The Revolt always looks forward to the Christmas lights being switched on in the village, and are veterans of many such occasions. And over the years the event has got bigger and more organised so that yesterday we had ‘Blackheath Village Day’ on a scale never before seen. And overall it was great success.
This year there was a proper stage on Montpellier Green which was surrounded by stalls from the likes of Everest Inn and Chapters. And as in previous years there was also a stage outside The Crown and events at Blackheath Halls and throughout the village. Dozens of performers provided the entertainment with everything from gospel choirs, Nepalese dancers and Morris Men to lantern making and a board game workshop (which we thought best to avoid so as to avoid one Radical’s board game competitiveness emerging in a potential awkward manner).
Seriously though, we really are lucky to have a day like this which brings together such an eclectic mix of cultural experiences set against the beautiful backdrop of our very own village. So, a huge thanks to all those who gave their time to entertain us and to everyone who helped organise the event. Our favourite, though it’s invidious of course to single anyone out, were the Blackheath Morris Men – who really went for it with their sticks and handkerchiefs, not to mention some classic ‘cracker jokes’, and in the process seemed to leave the crowd feeling as jolly as the dancers themselves.
Spending the day in the village, starting with the excellent Royal Horse Artillery in the morning, it’s quite clear that the event generates lots more footfall and that the local traders were benefitting from this. Which is great and hopefully continues through the festive period, if not at the same levels as they day itself. [Though for those around, the Morris Men will be back on Boxing Day!]. And the advantage of taking a more systematic approach to the day, with a programme, branding, and an ever expanding set of ‘draws’, is that the day itself will become better known and hopefully even people will start to come along and spread the word about Blackheath and all it has to offer.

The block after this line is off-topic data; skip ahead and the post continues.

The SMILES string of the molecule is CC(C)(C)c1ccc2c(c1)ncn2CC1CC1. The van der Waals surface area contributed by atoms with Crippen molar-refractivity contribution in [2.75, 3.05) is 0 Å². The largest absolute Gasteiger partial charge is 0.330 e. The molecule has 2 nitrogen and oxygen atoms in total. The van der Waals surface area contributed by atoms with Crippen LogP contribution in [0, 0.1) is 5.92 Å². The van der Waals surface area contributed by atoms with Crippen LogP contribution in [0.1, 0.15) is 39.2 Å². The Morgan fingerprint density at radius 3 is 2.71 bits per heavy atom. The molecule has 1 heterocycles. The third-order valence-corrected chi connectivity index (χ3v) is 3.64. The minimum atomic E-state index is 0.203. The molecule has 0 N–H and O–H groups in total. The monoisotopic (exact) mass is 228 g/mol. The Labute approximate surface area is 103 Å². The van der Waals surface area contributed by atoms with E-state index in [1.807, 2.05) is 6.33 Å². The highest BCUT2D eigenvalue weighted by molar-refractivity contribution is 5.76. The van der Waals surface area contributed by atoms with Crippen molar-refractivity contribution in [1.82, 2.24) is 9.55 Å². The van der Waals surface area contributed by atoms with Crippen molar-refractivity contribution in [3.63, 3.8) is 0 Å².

But there’s always a trade-off. As we said last year, the big lights switch-on being at Montpellier Green rather than in the middle of the village is a mistake. A number of people were heard to say that once the count-down had reached its climax it wasn’t actually possible to see the lights (apart from the really nice ones around the nearby trees, which were already on) from where everyone was gathered. Talk about an anti-climax. Keep the stage, keep the procession to it, expand the events and who performs, but have the switch-on itself back in the village! Oh, and the ‘Blackheath Santa’ may have done a good job in leading the kiddies and their lanterns through the village, but as a master of ceremonies for the highlight of the day, he was pretty underwhelming. Apparently local favourite Nick Ferrari was busy this year.
What did you think? As usual the Revolt enjoyed proceedings, more and more as the mulled wine flowed in fact, and came away feeling very glad to live in such a jolly place with such great people.